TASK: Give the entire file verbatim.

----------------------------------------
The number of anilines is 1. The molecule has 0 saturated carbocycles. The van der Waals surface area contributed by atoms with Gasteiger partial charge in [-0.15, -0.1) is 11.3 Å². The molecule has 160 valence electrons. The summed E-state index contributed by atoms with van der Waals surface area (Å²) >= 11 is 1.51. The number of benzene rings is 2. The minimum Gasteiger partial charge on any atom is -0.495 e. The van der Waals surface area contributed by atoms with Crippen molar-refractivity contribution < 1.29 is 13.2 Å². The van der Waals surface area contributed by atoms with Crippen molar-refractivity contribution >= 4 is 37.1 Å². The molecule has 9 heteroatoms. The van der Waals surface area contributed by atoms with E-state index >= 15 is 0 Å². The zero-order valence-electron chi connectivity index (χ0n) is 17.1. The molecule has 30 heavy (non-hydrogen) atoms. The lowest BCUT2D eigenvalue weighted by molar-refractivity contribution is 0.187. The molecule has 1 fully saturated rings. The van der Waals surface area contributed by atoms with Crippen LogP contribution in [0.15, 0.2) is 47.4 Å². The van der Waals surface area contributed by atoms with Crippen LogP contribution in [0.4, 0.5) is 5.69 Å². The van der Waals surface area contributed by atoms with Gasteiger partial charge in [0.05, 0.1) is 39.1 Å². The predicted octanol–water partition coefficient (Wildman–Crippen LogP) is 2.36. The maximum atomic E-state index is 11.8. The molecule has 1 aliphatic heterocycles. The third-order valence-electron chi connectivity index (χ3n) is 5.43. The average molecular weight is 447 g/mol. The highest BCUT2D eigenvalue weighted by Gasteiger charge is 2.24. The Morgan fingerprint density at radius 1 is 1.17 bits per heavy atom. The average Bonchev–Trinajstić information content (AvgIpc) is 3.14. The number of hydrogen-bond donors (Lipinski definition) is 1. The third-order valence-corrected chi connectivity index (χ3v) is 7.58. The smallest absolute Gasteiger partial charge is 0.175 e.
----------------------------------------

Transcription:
The number of anilines is 1. The molecule has 0 saturated carbocycles. The van der Waals surface area contributed by atoms with Gasteiger partial charge in [-0.15, -0.1) is 11.3 Å². The molecule has 160 valence electrons. The summed E-state index contributed by atoms with van der Waals surface area (Å²) >= 11 is 1.51. The number of benzene rings is 2. The minimum Gasteiger partial charge on any atom is -0.495 e. The van der Waals surface area contributed by atoms with Crippen molar-refractivity contribution < 1.29 is 13.2 Å². The van der Waals surface area contributed by atoms with Crippen molar-refractivity contribution >= 4 is 37.1 Å². The molecule has 9 heteroatoms. The van der Waals surface area contributed by atoms with E-state index >= 15 is 0 Å². The zero-order valence-electron chi connectivity index (χ0n) is 17.1. The molecule has 30 heavy (non-hydrogen) atoms. The lowest BCUT2D eigenvalue weighted by molar-refractivity contribution is 0.187. The molecule has 1 fully saturated rings. The van der Waals surface area contributed by atoms with Crippen LogP contribution in [0.15, 0.2) is 47.4 Å². The van der Waals surface area contributed by atoms with Crippen LogP contribution in [0.4, 0.5) is 5.69 Å². The van der Waals surface area contributed by atoms with Gasteiger partial charge in [0.05, 0.1) is 39.1 Å². The predicted octanol–water partition coefficient (Wildman–Crippen LogP) is 2.36. The maximum atomic E-state index is 11.8. The molecule has 1 aliphatic heterocycles. The third-order valence-electron chi connectivity index (χ3n) is 5.43. The average molecular weight is 447 g/mol. The highest BCUT2D eigenvalue weighted by Gasteiger charge is 2.24. The Morgan fingerprint density at radius 1 is 1.17 bits per heavy atom. The average Bonchev–Trinajstić information content (AvgIpc) is 3.14. The number of hydrogen-bond donors (Lipinski definition) is 1. The third-order valence-corrected chi connectivity index (χ3v) is 7.58. The smallest absolute Gasteiger partial charge is 0.175 e.